- For children ages 6 and older, place consistent limits on the time spent using media, and the types of media, and make sure media does not take the place of adequate sleep, physical activity and other behaviors essential to health.
- Designate media-free times together, such as dinner or driving, as well as media-free locations at home, such as bedrooms.
- Have ongoing communication about online citizenship and safety, including treating others with respect online and offline.
It is also important to note that using a tablet, phone or watching TV before bed can interfere with a child’s sleep. Our own pediatrician recommends no screen time 1 hour before bed, which is something we try to follow on school nights especially.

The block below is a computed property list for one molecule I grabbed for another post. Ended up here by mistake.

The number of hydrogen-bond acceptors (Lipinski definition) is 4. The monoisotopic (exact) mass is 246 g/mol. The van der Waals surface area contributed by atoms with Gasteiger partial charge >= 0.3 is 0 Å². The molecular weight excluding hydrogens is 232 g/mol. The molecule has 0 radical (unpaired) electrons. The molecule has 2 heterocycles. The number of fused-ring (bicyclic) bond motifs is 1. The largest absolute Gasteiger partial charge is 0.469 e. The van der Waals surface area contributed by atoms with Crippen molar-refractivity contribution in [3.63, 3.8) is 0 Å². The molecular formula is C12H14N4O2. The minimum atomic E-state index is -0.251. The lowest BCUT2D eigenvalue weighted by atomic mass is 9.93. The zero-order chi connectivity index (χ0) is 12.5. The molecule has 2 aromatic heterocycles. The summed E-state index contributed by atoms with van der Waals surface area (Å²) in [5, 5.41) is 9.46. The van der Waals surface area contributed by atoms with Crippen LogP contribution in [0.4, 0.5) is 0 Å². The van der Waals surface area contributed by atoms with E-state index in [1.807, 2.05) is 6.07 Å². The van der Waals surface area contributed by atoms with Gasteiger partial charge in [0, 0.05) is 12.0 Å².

Be Internet Awesome and learn how to teach your kids about Internet Safety.
How to Limit Screen Time Using Family Link
When we set up the device, we used Family Link, which is fantastic to manage Chromebooks running Chrome OS version 71 or higher and Android devices running 5.1 or higher.
With the Family Link app, we can choose which apps from Google Play he can use and manage permissions within an app. I love that it flags inappropriate content and has lots of options for parenting controls.
After the first few days at school, we realized Ethan was playing games on his Chromebook in study hall, instead of working on his math homework. We sat down with him and explained that the Chromebook is a tool, and that by playing games in study hall, he’s losing time at home where he could be playing LEGOs or Minecraft. Guess what? He started doing his math homework in study hall!